Bainbridge Island schoolteacher Warren Read sat down at his PC one evening to research his family tree. And what popped up on the screen...
Bainbridge Island schoolteacher Warren Read sat down at his PC one evening to research his family tree. And what popped up on the screen was a newspaper story screaming the ugliest of truths: On June 15, 1920, in Duluth, Minn., a mob pulled three black men from their jail cells, beat them and hanged them from a lamppost downtown. Among those responsible for the deaths: Read’s great-grandfather, local businessman Louis Dondino.
And what made the discovery even more horrifying was a photo taken of Duluthians standing proudly with the bodies of the men. Such was the norm back then, images of lynchings later turned into souvenir postcards.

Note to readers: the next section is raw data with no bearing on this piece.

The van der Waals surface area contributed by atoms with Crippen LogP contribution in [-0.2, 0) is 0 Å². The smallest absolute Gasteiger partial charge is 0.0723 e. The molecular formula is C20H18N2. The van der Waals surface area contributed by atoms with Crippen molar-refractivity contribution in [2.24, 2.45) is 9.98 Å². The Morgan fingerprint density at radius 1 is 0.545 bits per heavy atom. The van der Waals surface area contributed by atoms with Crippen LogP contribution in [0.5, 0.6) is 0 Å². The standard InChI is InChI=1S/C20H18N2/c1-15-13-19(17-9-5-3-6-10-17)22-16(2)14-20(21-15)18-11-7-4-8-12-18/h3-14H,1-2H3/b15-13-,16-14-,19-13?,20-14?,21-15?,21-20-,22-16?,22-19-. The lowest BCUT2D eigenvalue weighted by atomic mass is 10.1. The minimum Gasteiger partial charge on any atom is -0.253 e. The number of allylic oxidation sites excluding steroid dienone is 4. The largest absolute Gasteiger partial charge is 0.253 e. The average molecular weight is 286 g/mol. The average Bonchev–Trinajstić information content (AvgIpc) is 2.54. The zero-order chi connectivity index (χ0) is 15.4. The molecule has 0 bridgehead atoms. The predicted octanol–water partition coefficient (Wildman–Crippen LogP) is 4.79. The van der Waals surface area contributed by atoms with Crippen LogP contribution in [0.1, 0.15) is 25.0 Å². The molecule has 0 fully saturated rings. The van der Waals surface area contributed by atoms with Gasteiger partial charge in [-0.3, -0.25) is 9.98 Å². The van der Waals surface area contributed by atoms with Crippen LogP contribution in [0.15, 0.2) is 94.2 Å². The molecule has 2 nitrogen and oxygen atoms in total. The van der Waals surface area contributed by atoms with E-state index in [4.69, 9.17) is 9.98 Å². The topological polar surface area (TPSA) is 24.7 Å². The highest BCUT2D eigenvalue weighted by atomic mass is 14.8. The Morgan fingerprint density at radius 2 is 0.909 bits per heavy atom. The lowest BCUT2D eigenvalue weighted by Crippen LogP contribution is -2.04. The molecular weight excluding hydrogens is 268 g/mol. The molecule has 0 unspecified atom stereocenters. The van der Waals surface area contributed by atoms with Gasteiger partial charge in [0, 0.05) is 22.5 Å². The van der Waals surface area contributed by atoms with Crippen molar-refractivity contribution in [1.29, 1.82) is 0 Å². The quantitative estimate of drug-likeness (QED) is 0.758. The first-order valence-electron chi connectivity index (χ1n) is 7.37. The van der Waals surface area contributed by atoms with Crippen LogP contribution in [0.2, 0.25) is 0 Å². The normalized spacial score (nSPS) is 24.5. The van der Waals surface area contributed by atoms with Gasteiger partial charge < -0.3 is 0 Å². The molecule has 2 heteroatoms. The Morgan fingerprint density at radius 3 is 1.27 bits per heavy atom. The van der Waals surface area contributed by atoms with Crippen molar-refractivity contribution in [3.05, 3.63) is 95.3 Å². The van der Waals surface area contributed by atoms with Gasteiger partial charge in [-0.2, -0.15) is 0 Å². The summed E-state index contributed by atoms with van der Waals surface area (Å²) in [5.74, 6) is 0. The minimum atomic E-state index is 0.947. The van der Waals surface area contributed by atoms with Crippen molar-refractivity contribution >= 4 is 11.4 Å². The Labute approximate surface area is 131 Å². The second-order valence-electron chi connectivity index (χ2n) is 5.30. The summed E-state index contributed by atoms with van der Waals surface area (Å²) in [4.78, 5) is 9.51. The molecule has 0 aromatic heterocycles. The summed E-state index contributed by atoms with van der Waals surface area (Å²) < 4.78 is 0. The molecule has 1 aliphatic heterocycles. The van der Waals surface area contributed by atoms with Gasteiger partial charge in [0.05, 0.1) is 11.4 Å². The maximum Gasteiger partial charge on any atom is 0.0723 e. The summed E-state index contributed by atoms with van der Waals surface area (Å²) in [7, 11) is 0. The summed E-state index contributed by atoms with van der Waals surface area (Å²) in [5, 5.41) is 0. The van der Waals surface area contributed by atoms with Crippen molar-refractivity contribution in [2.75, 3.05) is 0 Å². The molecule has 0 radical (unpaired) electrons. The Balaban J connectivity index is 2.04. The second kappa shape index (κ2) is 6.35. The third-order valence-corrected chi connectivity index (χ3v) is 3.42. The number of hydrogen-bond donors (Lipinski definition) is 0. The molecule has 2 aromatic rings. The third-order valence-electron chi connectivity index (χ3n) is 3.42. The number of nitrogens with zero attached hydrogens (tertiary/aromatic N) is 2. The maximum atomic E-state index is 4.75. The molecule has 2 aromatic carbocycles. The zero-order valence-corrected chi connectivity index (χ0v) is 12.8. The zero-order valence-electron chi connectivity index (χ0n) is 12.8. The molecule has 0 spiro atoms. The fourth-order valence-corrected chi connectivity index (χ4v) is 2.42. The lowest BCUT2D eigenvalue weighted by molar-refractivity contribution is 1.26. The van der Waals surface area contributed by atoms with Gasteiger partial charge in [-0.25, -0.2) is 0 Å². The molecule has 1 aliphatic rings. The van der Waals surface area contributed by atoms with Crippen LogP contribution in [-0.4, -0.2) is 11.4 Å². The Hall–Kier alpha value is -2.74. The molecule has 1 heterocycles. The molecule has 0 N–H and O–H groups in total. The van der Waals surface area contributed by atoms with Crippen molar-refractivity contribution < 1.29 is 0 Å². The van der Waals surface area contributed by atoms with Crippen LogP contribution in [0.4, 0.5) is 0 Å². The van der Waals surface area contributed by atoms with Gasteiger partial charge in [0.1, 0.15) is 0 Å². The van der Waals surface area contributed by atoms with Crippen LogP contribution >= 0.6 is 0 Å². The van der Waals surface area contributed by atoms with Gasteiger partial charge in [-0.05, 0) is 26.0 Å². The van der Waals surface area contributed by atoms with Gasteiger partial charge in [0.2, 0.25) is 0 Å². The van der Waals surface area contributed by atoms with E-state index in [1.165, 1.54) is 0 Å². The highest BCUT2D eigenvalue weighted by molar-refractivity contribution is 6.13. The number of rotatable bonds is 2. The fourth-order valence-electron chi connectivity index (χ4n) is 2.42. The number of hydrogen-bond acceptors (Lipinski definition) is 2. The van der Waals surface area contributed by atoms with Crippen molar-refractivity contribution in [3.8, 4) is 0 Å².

Dondino is not seen in the photograph and it’s not known how close he might have stood to the scene. But he was one of three men held responsible for the lynch mob, sentenced to five years in jail.
Fast forward some 80 years, when Read, 40, uncovers his startling past. That he was connected to something so appalling leads him back to Duluth, to publicly apologize on behalf of his family.
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Now he’s written a book, the just-released, “The Lyncher In Me: A Search for Redemption in the Face of History” (Borealis Books; $24.95). It’s a powerful story not only about racial prejudice and mob violence, but how an individual faces all sorts of ugly truths and takes responsibility. Alcoholism, physical and sexual abuse also marred Read’s childhood and he chronicles that too.
The book’s preface quotes W.H. Auden: “Evil is unspectacular and always human, and shares our bed and eats at our own table.”
Read took a break from teaching fourth grade at Capt. Charles Wilkes Elementary School last week to be interviewed.